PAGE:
Jonathan, Moonstruck, 1987: The last time a pop icon surprised us with a meaningful screen performance was when Cher stole our hearts in this charming romantic comedy and won an Oscar as Best Actress.

A Star Is Born is rated R for “language throughout, some sexuality/nudity and substance abuse.” The film runs 2 hours, 15 minutes. 5 Popcorn Buckets. 

Bradley Cooper: He likes to talk about his movie

By Mark Schumann

“I always wanted to be a director,” Bradley Cooper admits, as he begins a question-and-answer session after an early screening of his labor of love, A Star Is Born.

“I wanted the chance to explore the different dimensions of this story, no matter how many times it has been filmed before. And, thank goodness, Warner Brothers gave me the chance.”

Now, with the film’s opening, Cooper finds himself in the rare position to potentially land Oscar nominations in the acting, writing and directing categories for the same film. And that’s a feat only accomplished by Warren Beatty (for Heaven Can Wait and Reds) and Orson Welles (for Citizen Kane).

“I was fascinated with the character originally named Norman, now renamed Jackson. And, unlike other versions, which I love, I wanted this movie to tell us more about this man, to explore his backstory, his family, the trauma he experienced as a child, why he wanted to make music, and why, ultimately, he cemented his own path of self-destruction.”

To tell this story, Cooper learned how to play the piano, sing, play the guitar, and write music.

“I felt there was one fluid path to these characters, and only one way to tell this story. And so, as I wrote the film, I kept in mind what I wanted to know about these people. Then, as we started to work on the production, I looked for people I could trust to come on this journey to make this movie.”

Cooper chuckles about his studies with a vocal coach, to learn how to properly breathe, as well as his memories of working with great directors, who shared with him how to tell a story on film.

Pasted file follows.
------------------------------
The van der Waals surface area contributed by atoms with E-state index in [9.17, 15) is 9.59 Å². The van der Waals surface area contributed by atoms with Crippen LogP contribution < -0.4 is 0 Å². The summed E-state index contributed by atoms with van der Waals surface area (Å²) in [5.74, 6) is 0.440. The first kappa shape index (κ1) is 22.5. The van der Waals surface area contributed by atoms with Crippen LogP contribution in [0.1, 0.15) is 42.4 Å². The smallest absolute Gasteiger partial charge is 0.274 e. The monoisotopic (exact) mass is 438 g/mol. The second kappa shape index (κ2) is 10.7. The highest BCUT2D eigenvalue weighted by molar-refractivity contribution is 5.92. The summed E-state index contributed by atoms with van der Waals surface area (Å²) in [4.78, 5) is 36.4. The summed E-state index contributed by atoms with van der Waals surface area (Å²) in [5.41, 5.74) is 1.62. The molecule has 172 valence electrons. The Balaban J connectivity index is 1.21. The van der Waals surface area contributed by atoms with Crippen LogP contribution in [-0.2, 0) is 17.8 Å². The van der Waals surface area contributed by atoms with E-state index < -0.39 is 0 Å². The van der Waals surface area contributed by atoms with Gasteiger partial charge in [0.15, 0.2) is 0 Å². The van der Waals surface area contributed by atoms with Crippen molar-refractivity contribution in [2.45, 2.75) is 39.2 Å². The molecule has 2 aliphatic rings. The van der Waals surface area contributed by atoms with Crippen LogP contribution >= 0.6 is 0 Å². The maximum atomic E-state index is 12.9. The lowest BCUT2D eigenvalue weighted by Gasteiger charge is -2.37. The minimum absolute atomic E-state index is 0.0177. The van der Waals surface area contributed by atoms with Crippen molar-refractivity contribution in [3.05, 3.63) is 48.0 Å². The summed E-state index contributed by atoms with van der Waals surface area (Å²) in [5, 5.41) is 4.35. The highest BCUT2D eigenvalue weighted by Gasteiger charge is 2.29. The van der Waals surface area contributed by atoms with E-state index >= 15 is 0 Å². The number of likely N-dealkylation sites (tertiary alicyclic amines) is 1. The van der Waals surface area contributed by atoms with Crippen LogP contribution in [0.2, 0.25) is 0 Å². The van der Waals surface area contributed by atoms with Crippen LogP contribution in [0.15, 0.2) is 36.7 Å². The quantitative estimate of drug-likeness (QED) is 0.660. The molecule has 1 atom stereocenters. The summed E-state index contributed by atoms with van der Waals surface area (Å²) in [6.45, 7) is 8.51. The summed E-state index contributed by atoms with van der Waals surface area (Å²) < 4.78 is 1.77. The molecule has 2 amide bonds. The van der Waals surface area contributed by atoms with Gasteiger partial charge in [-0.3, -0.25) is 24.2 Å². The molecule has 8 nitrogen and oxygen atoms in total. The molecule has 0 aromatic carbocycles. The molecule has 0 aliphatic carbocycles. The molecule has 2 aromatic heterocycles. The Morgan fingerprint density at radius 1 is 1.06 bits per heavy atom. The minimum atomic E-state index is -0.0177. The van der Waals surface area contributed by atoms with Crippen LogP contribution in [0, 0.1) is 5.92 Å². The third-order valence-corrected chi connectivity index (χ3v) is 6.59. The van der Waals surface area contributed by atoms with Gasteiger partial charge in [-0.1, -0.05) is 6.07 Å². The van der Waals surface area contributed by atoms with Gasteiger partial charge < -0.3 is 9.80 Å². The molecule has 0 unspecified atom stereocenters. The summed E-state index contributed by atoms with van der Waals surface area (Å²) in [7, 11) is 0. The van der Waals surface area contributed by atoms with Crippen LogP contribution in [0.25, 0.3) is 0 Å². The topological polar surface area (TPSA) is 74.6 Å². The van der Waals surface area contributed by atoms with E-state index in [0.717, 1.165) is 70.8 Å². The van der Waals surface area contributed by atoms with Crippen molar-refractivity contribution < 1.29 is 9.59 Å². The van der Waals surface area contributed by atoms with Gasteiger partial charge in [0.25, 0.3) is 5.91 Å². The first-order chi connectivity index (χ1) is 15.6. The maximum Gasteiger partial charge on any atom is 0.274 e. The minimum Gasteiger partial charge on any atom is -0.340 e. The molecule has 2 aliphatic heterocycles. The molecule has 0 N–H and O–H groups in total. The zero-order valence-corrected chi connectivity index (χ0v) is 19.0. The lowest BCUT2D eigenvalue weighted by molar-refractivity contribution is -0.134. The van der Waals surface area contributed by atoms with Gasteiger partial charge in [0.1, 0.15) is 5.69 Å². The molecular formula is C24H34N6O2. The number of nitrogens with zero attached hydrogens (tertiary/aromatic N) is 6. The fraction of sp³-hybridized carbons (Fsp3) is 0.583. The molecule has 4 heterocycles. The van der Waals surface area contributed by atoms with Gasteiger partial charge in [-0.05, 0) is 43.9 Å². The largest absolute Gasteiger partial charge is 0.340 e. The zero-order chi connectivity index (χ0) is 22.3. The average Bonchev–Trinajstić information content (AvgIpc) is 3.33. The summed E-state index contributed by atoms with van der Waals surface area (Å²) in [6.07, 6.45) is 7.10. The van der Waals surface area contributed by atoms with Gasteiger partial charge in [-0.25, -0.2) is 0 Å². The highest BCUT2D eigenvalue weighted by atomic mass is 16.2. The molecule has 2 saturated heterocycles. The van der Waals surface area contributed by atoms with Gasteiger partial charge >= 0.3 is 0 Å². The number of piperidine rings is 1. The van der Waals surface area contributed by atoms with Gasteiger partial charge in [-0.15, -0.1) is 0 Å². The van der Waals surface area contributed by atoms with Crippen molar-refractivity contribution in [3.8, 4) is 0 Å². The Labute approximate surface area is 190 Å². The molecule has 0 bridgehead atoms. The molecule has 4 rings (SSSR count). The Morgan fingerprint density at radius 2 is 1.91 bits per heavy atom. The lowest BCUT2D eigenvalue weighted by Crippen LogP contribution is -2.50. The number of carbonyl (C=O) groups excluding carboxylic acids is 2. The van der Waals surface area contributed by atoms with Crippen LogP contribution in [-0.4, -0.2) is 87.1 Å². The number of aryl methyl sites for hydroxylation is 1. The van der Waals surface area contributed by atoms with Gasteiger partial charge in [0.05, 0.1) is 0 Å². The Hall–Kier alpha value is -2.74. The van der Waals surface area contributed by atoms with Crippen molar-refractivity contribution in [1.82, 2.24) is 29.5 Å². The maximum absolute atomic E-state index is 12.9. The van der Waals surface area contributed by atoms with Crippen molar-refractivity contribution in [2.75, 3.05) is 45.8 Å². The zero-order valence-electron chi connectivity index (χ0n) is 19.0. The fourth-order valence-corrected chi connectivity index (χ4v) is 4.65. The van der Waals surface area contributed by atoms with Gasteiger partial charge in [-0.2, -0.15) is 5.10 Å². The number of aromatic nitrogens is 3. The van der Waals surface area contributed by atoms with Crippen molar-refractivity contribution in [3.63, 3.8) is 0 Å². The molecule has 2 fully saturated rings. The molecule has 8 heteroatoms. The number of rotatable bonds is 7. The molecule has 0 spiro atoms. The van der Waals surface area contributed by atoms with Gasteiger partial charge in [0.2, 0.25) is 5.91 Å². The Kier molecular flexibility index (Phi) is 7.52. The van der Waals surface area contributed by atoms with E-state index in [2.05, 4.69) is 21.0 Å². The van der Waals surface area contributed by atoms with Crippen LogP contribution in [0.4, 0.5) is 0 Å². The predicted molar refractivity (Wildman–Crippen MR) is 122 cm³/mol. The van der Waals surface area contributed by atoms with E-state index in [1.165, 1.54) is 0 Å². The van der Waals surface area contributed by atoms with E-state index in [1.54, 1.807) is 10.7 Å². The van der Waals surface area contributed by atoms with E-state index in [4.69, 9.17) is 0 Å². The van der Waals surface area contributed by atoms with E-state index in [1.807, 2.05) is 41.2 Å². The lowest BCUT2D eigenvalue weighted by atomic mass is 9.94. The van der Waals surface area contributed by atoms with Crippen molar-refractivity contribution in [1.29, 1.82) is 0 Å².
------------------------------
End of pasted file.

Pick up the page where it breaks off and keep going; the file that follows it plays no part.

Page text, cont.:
“From J.J. Abrams, who directed Alias on television, I learned how to use the camera different ways to tell a story. From David O. Russell, who took me under his wing in Silver Linings Playbook and American Hustle, I learned the subtleties of creating characters and relationships on film. And, from Clint Eastwood, when we did American Sniper, I learned all about the flow that film can create.”

“I believe in truth. And I promised the actors I would search for truth. And, if I ever caught them acting, I would stop the camera. And I never did. Together we created a truthful environment to shoot this film.”

And Cooper shot the film in record time. After working on the film for more than four years, he needed only 42 days before the cameras.

“I had it all figured out in my mind before we started to shoot. And the studio gave me incredible freedom, only challenging, at one point, a key moment near the end they weren’t sure they could believe. And, when I showed them the scenes leading to that moment, they were fine, and they let me make my movie.”

And now, with the movie done, Cooper can take a breath.

“Yes, it’s a relief, to give the film to the audience. And I hope people are as moved as I am, by the way the film portrays how the world can change, how life can be hard, how people can change, how two people can love each other, and how that still may not be enough.”

Thank you, Bradley Cooper. You have made a lovely film.